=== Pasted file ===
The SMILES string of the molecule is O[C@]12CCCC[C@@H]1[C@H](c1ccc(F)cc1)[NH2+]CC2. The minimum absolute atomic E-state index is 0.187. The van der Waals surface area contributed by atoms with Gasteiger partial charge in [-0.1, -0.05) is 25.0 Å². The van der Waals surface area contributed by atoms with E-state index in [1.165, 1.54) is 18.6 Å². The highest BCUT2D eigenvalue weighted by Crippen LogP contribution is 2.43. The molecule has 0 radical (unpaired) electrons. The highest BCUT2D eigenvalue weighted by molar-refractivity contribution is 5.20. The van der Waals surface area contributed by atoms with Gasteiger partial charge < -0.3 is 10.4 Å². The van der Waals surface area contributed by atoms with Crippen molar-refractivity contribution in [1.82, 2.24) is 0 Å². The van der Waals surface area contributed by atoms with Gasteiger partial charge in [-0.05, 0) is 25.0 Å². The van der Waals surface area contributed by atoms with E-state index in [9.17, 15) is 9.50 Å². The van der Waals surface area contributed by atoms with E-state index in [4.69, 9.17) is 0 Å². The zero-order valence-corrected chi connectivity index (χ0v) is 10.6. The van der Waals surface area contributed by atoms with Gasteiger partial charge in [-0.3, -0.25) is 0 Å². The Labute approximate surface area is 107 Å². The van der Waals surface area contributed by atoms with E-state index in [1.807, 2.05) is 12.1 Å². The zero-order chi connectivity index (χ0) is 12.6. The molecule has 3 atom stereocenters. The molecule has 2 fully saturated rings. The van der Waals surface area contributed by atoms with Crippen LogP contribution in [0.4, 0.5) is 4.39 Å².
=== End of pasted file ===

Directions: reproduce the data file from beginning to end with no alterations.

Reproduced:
The SMILES string of the molecule is O[C@]12CCCC[C@@H]1[C@H](c1ccc(F)cc1)[NH2+]CC2. The minimum absolute atomic E-state index is 0.187. The van der Waals surface area contributed by atoms with Gasteiger partial charge in [-0.1, -0.05) is 25.0 Å². The van der Waals surface area contributed by atoms with E-state index in [1.165, 1.54) is 18.6 Å². The highest BCUT2D eigenvalue weighted by Crippen LogP contribution is 2.43. The molecule has 0 radical (unpaired) electrons. The highest BCUT2D eigenvalue weighted by molar-refractivity contribution is 5.20. The van der Waals surface area contributed by atoms with Gasteiger partial charge < -0.3 is 10.4 Å². The van der Waals surface area contributed by atoms with Crippen molar-refractivity contribution in [1.82, 2.24) is 0 Å². The van der Waals surface area contributed by atoms with Gasteiger partial charge in [-0.05, 0) is 25.0 Å². The van der Waals surface area contributed by atoms with E-state index in [9.17, 15) is 9.50 Å². The van der Waals surface area contributed by atoms with E-state index in [4.69, 9.17) is 0 Å². The zero-order valence-corrected chi connectivity index (χ0v) is 10.6. The van der Waals surface area contributed by atoms with Gasteiger partial charge in [-0.3, -0.25) is 0 Å². The Labute approximate surface area is 107 Å². The van der Waals surface area contributed by atoms with E-state index in [1.807, 2.05) is 12.1 Å². The zero-order chi connectivity index (χ0) is 12.6. The molecule has 3 atom stereocenters. The molecule has 2 fully saturated rings. The van der Waals surface area contributed by atoms with Crippen LogP contribution in [0.4, 0.5) is 4.39 Å².